5 way-too-early observations from Tennessee football practices

Tennessee junior college transfer Jonathan Kongbo has been a standout through the first two fall practices. (Photo courtesy UTsports.com).

KNOXVILLE — It’s early fall camp, the pads don’t go on until Saturday and the season-opening game is still four weeks away.

But when a team is aiming for a championship like Tennessee is, the focus is in the details, and Coach Butch Jones has said as much.

Jones said Monday night that Tuesday would be an important practice, as the Vols looked to shake the rust and make corrections.

The defense appeared on point, but the offense appears to lack symmetry.

A sluggish offensive line on Monday gave way to inconsistency between the quarterbacks and receivers through the first five periods on Tuesday.

Here are 5 “way-too-early” observations from Tennessee’s first two practices:

1. Jonathan Kongbo

OK, so maybe it’s not too early to state the obvious with this 6-toot-6, 270-pound junior college defensive line transfer. Kongbo looks the part, so far earning praise from defensive coordinator Bob Shoop and cornerstone end Derek Barnett. Even Jones will give up on tempering expectations before too much longer.

2. Enigmatic receivers

There’s probably a simple solution for Tennessee to improve the consistency of play from the receivers — shrink the rotation. Instead of playing eight or nine in a game, make it six, and then watch how much more the players are concentrating on their catches and routes. The talent is there, it’s a long, fleet group to be sure. There’s no excuse for drops. It’s a sign of a lack of concentration and focus.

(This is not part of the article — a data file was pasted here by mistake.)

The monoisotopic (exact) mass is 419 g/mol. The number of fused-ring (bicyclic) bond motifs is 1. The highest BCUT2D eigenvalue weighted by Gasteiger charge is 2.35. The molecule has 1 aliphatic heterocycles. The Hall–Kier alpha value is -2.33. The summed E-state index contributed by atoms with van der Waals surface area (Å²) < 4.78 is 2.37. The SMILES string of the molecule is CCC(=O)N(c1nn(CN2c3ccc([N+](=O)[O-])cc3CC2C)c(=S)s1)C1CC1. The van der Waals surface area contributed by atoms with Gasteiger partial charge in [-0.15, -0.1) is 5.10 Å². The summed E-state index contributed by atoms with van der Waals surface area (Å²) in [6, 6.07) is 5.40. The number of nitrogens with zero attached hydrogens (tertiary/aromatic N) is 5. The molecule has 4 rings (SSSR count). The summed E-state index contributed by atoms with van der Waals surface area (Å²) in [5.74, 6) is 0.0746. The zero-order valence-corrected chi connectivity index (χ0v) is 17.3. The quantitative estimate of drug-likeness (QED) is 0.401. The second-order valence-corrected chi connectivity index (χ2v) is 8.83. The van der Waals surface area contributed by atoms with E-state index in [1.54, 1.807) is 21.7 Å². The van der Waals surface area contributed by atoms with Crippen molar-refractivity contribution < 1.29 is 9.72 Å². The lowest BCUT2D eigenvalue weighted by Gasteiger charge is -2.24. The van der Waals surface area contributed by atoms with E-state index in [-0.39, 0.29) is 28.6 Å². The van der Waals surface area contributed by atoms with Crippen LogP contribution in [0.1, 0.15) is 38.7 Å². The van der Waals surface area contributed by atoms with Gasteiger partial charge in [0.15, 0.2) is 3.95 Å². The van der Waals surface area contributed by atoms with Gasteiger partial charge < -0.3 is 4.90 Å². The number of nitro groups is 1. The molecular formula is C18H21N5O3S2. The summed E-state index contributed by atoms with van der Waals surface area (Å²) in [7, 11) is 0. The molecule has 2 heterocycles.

3. Coaching intensity

The coaches sound pretty aggressive on the field, though media rules prohibit media from reporting exactly what’s being said. It’s safe to say Jones’ staff is setting high expectations and making their demands known. Again, the best way to send that message will be playing time.

4. Special teams emphasis

There’s a reason Tennessee had the No. 1 overall special teams units in the nation last season, and the reason is preparation and priority. Jones deserves credit for making that happen, as other programs don’t put the time or effort into special teams preparations that the Vols’ staff clearly does.

5. Smooth operations

The Tennessee players fly around the drills, quickly transitioning from one period to another. It’s clear that Jones, entering his fourth season as the Vols head coach, has his program in order. It appears the team’s level of success will be determined by how well the players hold one another accountable for performance, improvement and focus moving forward.

Mike Griffith covers Tennessee football for SEC Country and is based in Knoxville.

Follow Mike Griffith on Twitter for Vols coverage and analysis.

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Source: SEC Country

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